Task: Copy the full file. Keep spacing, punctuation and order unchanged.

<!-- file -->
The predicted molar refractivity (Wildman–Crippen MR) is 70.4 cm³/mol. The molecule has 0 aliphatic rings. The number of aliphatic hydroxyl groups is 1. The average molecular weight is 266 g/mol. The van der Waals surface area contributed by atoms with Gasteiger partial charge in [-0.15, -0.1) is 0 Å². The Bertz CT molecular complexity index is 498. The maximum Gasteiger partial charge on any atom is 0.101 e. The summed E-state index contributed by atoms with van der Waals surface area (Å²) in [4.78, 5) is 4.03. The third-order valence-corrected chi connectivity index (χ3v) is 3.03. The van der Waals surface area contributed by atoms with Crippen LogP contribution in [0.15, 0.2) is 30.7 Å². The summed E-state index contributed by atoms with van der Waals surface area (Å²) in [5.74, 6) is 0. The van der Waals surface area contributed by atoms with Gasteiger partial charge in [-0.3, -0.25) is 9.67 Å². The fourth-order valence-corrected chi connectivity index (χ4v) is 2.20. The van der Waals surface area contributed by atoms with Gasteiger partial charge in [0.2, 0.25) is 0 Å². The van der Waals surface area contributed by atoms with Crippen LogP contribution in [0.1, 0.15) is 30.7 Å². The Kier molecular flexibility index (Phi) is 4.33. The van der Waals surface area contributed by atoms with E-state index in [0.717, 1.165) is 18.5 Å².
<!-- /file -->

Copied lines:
The predicted molar refractivity (Wildman–Crippen MR) is 70.4 cm³/mol. The molecule has 0 aliphatic rings. The number of aliphatic hydroxyl groups is 1. The average molecular weight is 266 g/mol. The van der Waals surface area contributed by atoms with Gasteiger partial charge in [-0.15, -0.1) is 0 Å². The Bertz CT molecular complexity index is 498. The maximum Gasteiger partial charge on any atom is 0.101 e. The summed E-state index contributed by atoms with van der Waals surface area (Å²) in [4.78, 5) is 4.03. The third-order valence-corrected chi connectivity index (χ3v) is 3.03. The van der Waals surface area contributed by atoms with Crippen LogP contribution in [0.15, 0.2) is 30.7 Å². The summed E-state index contributed by atoms with van der Waals surface area (Å²) in [5.74, 6) is 0. The van der Waals surface area contributed by atoms with Gasteiger partial charge in [-0.3, -0.25) is 9.67 Å². The fourth-order valence-corrected chi connectivity index (χ4v) is 2.20. The van der Waals surface area contributed by atoms with Gasteiger partial charge in [0.2, 0.25) is 0 Å². The van der Waals surface area contributed by atoms with Crippen LogP contribution in [0.1, 0.15) is 30.7 Å². The Kier molecular flexibility index (Phi) is 4.33. The van der Waals surface area contributed by atoms with E-state index in [0.717, 1.165) is 18.5 Å².